The big news is in: Verizon is getting the iPhone and it’s arriving February 10th. For years now, AT&T has been the go-to network if you wanted to play with Apple’s flagship mobile device. Interestingly, due to their exclusivity, AT&T’s iPhone network suffered under the staggering demands of users and may even look forward to having Verizon take some of their customers off their backs so that they can better serve what subscribers they’ll keep (or at least not swell that much more.)
Stories are running across numerous venues about what the announcement means, but the contrasting details are the easiest to come by. According to Fast Company, Kit Eaton writes,
Then came the big reveal: "Today we’re bringing to market the fruit of our strategic partner with another giant of the high tech industry, and that’s Apple." The iPhone is coming to Verizon, officially.
The phone is a CDMA conversion of Apple’s existing tech, not a slightly-experimental LTE implementation. And it arrives February 10th, 2011. The 16GB model will cost $199.99, and comes with a two year activation requirement–paralleling the pricing and availability on AT&T. Verizon’s also teasing an "exclusive opportunity" where existing customers can "get an iPhone 4 from our reserved quantity before they’re available to everyone else."
Up until the event, there was a lot of speculation if the device would run on Verizona’s LTE network—but I’d say that it was silly speculation at the least. Of course, the answer is “No.” LTE networks in general have been shoddy and slow to arrive and Verizon does not have the largest network to play with yet. We can expect the iPhone to stay on CDMA for the moment raises the question: will this phone run faster than those on AT&T’s network? Congestion will certainly be less of a problem in the beginning.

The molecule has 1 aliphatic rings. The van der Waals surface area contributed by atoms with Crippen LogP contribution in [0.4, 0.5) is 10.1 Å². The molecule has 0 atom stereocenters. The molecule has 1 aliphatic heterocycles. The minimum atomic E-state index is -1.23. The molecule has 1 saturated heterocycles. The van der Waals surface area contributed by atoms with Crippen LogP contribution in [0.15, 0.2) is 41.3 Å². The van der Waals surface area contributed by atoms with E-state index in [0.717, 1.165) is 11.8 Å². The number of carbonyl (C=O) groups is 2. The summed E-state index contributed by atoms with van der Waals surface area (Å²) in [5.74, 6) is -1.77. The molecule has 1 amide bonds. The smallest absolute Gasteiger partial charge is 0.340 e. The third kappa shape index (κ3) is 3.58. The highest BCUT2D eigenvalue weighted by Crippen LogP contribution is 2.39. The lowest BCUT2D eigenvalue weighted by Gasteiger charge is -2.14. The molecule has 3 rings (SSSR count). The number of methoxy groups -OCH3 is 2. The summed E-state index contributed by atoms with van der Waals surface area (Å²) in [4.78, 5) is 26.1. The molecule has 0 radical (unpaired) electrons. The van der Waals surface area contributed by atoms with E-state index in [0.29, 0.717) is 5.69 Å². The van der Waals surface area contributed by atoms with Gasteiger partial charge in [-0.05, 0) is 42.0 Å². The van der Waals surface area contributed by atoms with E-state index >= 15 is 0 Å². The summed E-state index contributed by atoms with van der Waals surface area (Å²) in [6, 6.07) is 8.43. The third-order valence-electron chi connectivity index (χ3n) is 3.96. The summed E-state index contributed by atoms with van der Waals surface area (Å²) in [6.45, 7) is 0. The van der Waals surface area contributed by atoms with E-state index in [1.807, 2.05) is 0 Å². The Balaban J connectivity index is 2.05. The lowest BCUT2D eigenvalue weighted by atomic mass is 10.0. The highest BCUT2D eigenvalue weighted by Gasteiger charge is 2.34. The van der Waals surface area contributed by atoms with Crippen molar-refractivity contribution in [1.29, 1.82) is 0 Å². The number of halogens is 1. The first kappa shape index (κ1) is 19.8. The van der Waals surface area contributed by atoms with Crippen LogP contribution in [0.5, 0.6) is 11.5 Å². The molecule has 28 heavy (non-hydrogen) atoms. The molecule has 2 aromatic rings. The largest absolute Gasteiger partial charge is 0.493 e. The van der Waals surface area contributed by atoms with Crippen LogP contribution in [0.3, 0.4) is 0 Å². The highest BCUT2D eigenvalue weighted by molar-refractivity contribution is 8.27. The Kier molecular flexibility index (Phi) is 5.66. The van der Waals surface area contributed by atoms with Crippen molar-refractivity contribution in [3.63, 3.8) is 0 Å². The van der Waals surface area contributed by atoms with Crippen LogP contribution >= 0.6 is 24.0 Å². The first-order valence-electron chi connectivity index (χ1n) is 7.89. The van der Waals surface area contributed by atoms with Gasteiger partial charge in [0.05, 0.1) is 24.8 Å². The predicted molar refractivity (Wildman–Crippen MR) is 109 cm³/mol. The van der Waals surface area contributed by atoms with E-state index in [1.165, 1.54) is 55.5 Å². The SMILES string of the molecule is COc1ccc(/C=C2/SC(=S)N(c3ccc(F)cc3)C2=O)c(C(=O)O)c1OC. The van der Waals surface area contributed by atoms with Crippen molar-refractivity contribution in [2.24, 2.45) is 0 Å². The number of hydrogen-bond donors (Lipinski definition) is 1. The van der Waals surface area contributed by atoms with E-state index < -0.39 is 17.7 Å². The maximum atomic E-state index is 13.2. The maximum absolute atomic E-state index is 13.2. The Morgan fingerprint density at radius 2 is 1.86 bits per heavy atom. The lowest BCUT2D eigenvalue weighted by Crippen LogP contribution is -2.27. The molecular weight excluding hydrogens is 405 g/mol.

Just keep in mind, since the phone is 3G, it won’t be able to handle voice and data at the same time—but this is neither new nor strange to anyone. The big warning being touted by the journalism on the release is that Verizon’s 3G network is on average slower than AT&T’s network—although, noting that AT&T has been bent under the weight of iPhone demands they might end up seeing better service.
In all, the announcement didn’t really bring that much to the table.
It’s big, big news that a different provider is getting the iPhone and that people will now have a choice—especially those who currently subscribe to Verizon and not AT&T.
The pricing isn’t that far off of the current offering by AT&T, so it’s not likely that many people will jump ship to move to Verizon; but there will probably be a number of people running other phones who will just switch who are already customers.